One common configuration is called 5.1 surround sound. This configuration uses 5 speakers: two front (R and L), two rear (R and L), and one front center. The '.1' corresponds to a subwoofer for increased low-end response. (A similar configuration -- 5.2 -- supports two subwoofers for a stereo feel.)
You'll need a 'surround sound receiver' from your favorite consumer electronics store. Around 300 W should suffice -- most of the power supplies the sub-woofer. 5.2 receivers tend to be in the 700 W arena due to the double low-end.
Any decent receiver these days will allow you to adjust the volume for each channel so you can 'tune' the room. You'll have to make sure the receiver can drive your particular set -- i.e. make sure it can drive your 4 Ohm KLH speakers.
Make sure any receiver you buy can interface with your TV. It appears that your model can pretty much only output HDMI or optical audio.
You'll also need some speaker wire to connect your receiver with the wall connectors. You can put your solder skills to the test and solder some banana jacks to one end of speaker wire, or look for ready-made cables.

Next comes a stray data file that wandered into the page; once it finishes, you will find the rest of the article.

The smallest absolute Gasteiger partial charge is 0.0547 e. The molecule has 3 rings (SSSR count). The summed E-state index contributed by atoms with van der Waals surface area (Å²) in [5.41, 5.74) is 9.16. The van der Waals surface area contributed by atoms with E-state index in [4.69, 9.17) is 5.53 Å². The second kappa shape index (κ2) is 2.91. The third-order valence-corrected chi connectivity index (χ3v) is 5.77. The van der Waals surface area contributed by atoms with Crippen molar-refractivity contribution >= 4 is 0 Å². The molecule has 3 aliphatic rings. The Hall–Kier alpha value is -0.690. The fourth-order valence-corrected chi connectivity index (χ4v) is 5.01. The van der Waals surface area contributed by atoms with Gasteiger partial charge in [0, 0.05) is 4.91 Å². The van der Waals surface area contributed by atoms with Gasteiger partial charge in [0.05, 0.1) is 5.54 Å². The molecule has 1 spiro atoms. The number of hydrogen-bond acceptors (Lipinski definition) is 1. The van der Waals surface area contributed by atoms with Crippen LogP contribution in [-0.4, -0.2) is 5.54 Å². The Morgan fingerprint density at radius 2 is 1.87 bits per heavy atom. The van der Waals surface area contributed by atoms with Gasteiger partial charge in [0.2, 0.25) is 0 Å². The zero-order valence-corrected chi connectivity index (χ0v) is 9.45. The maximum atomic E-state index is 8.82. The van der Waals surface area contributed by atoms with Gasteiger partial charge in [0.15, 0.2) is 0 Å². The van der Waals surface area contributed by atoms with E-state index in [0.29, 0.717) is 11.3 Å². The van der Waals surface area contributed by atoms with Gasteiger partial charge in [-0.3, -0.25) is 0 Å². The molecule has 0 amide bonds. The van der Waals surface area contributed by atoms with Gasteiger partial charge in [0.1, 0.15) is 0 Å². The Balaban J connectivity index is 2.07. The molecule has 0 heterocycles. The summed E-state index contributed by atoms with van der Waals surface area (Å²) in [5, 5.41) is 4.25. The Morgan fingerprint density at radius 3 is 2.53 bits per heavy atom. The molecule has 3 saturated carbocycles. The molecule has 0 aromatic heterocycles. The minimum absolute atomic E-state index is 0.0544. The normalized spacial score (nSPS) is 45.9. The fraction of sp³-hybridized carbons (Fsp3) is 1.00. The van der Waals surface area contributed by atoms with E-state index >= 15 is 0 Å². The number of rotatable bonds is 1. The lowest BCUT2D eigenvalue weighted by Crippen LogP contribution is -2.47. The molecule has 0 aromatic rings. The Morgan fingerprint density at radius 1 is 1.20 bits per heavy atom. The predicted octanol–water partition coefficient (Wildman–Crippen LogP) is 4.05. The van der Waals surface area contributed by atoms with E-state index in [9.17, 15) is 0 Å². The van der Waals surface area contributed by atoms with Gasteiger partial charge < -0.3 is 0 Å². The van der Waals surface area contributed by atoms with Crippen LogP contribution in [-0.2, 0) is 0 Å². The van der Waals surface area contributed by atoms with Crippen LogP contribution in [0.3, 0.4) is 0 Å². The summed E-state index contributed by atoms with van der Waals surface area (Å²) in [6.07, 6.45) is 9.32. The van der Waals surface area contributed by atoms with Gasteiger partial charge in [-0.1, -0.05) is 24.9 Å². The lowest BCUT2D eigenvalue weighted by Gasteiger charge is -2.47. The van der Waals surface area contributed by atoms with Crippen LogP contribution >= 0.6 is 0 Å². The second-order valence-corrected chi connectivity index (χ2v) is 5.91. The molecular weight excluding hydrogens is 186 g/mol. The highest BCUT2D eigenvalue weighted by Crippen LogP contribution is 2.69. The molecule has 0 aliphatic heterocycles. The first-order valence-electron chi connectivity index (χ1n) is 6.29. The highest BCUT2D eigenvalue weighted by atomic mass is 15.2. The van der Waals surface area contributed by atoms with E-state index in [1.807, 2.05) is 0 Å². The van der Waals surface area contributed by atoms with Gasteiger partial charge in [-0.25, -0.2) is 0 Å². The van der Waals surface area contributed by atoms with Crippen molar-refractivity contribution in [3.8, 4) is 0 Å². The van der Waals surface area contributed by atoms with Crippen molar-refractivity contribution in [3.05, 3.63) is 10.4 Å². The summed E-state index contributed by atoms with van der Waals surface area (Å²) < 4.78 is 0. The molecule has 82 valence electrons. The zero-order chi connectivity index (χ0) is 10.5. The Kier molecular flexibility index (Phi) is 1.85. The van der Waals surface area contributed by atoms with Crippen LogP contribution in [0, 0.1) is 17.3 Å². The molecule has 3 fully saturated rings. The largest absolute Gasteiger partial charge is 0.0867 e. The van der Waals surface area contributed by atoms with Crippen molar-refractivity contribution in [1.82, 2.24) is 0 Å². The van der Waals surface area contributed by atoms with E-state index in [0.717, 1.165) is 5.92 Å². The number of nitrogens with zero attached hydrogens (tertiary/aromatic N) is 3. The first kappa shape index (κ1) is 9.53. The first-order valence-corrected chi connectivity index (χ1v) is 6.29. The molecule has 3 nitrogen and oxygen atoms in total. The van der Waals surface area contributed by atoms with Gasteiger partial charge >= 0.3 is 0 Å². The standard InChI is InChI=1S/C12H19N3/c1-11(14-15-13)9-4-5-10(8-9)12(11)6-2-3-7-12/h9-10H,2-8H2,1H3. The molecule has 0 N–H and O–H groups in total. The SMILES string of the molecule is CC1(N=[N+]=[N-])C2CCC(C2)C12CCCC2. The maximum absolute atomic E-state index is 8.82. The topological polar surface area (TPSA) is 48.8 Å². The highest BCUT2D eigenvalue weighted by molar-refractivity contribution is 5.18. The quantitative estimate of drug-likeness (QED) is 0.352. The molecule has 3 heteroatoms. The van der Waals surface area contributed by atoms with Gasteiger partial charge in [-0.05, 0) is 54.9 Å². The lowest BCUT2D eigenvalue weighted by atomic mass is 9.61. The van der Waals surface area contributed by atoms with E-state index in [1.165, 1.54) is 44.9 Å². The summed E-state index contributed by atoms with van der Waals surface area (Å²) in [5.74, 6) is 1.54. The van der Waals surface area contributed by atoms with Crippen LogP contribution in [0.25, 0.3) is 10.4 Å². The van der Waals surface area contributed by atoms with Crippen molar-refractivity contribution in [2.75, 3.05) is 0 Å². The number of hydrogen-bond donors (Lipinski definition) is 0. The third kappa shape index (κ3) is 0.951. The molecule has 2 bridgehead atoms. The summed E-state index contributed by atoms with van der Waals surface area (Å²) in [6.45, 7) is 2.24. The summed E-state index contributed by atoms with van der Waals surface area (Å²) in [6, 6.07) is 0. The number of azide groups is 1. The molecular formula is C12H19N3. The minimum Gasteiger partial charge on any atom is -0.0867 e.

All of your speakers are passive, meaning that they do not require their own power. (Active speakers have their own integrated amplifier, and have input power inlets and switches.).
The front Yamaha with the cut wire looks like it can be repaired with simple wire nuts. Make sure to connect the same colored wires together -- the white with the white and copper color with copper color. Wrap some electrical tape over the nuts, too.
The easier way to tell which wall terminals go to which speaker is to hook up your amplifier (receiver) to each terminal pair (red and black) one-by-one. Logically, the top-left pair corresponds to the front-left speaker, bottom-left pair to the rear-left speaker, and so on. But one can never assume.